So doesn’t all this mean that people like Brodie and Schelling could have done better, as theorists even, if they had gone into what for them were important historical questions in greater depth? I think not only that they could have done better, but also that it would not have been all that hard for them to have done so. And this, in fact, is one of the main points I want to make in this book. You might think that I am asking too much. You might think that I am in effect saying that theorists need to become historians. And you might feel that that expectation is not just unrealistic, but that it ignores the fact that international relations theory is a field with an intellectual personality of its own—that no on can do everything and that those who choose to do theory simply cannot be expected to become historians and do professional-quality historical work.

But to do the kind of work I am talking about, a theorist does not have to become an historian. A theorist can reach relatively solid conclusions on key historical issues in a reasonable amount of time, provided he or she uses the right method—and in the next two chapters, I want to show you what that method is.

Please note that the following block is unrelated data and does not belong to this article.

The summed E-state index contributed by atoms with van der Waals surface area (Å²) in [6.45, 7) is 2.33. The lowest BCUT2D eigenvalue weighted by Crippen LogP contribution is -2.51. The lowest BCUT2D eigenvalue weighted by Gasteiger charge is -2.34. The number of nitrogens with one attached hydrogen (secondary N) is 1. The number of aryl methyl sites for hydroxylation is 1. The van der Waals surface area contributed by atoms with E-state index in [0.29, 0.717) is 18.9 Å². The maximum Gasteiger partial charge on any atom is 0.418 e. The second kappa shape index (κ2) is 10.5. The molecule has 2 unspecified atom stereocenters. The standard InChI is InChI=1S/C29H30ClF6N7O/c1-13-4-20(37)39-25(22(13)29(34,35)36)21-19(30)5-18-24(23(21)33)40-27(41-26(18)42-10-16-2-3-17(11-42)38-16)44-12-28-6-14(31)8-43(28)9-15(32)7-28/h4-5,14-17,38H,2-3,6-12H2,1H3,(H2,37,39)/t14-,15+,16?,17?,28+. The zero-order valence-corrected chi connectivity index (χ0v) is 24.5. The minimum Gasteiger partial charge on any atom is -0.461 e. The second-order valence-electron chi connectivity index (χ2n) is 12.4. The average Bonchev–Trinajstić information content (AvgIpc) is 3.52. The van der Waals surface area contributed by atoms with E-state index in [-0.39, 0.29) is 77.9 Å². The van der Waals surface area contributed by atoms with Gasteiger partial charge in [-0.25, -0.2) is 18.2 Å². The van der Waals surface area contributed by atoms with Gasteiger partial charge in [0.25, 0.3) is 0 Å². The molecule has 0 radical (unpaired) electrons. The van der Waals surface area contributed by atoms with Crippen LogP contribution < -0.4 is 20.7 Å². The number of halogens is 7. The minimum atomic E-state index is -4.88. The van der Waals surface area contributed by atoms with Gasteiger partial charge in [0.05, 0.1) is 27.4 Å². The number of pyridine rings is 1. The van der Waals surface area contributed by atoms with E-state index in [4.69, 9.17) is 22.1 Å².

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[1] Elie Halévy, “The World Crisis of 1914-1918: An Interpretation,” first published in 1930, and republished in Elie Halévy, The Era of Tyrannies: Essays on Socialism and War (London: Allen Lane, 1967), pp. 161-190. The paragraph in question is on p. 179.

[2] Poincaré notes of meeting with Russian foreign minister Sazonov, August 1912, Documents diplomatiques français (1871-1914), 3rd series, 3:34. For the key evidence on Russia’s Balkan policy at the time, see Barbara Jelavich, Russia’s Balkan Entanglements, 1806-1914 (Cambridge: Cambridge University Press, 1991), pp. 246-247; Bernadotte Schmitt, The Coming of the War, 1914, 2 vols. (New York: Scribner’s, 1930), 1:135; and Luigi Albertini, The Origins of the War of 1914, 3 vols. (London: Oxford University Press, 1952-57), 1:375, 486.